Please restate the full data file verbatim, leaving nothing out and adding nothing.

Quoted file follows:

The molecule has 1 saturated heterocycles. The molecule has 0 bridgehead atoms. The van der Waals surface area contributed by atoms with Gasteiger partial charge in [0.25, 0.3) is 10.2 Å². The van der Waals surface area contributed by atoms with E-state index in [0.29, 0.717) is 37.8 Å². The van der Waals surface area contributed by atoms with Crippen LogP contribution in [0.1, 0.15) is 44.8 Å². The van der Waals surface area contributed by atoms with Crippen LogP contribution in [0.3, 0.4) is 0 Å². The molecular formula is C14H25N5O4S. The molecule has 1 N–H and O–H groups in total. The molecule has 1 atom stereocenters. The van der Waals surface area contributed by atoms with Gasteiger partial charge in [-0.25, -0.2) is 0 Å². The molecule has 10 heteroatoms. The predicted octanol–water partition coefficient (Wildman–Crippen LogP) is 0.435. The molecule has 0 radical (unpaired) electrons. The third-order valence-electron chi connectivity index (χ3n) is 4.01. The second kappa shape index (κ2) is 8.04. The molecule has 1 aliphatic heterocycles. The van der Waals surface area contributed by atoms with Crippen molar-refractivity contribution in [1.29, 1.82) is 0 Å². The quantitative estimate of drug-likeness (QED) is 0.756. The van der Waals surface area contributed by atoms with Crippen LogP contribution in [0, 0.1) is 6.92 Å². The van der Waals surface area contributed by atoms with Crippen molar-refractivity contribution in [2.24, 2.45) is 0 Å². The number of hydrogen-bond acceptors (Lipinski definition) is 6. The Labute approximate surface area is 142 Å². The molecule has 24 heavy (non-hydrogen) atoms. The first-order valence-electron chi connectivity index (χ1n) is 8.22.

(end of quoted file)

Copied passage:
The molecule has 1 saturated heterocycles. The molecule has 0 bridgehead atoms. The van der Waals surface area contributed by atoms with Gasteiger partial charge in [0.25, 0.3) is 10.2 Å². The van der Waals surface area contributed by atoms with E-state index in [0.29, 0.717) is 37.8 Å². The van der Waals surface area contributed by atoms with Crippen LogP contribution in [0.1, 0.15) is 44.8 Å². The van der Waals surface area contributed by atoms with Crippen LogP contribution in [0.3, 0.4) is 0 Å². The molecular formula is C14H25N5O4S. The molecule has 1 N–H and O–H groups in total. The molecule has 1 atom stereocenters. The van der Waals surface area contributed by atoms with Gasteiger partial charge in [-0.25, -0.2) is 0 Å². The molecule has 10 heteroatoms. The predicted octanol–water partition coefficient (Wildman–Crippen LogP) is 0.435. The molecule has 0 radical (unpaired) electrons. The third-order valence-electron chi connectivity index (χ3n) is 4.01. The second kappa shape index (κ2) is 8.04. The molecule has 1 aliphatic heterocycles. The van der Waals surface area contributed by atoms with Crippen molar-refractivity contribution in [1.29, 1.82) is 0 Å². The quantitative estimate of drug-likeness (QED) is 0.756. The van der Waals surface area contributed by atoms with Crippen LogP contribution in [0, 0.1) is 6.92 Å². The van der Waals surface area contributed by atoms with Crippen molar-refractivity contribution in [2.24, 2.45) is 0 Å². The number of hydrogen-bond acceptors (Lipinski definition) is 6. The Labute approximate surface area is 142 Å². The molecule has 24 heavy (non-hydrogen) atoms. The first-order valence-electron chi connectivity index (χ1n) is 8.22.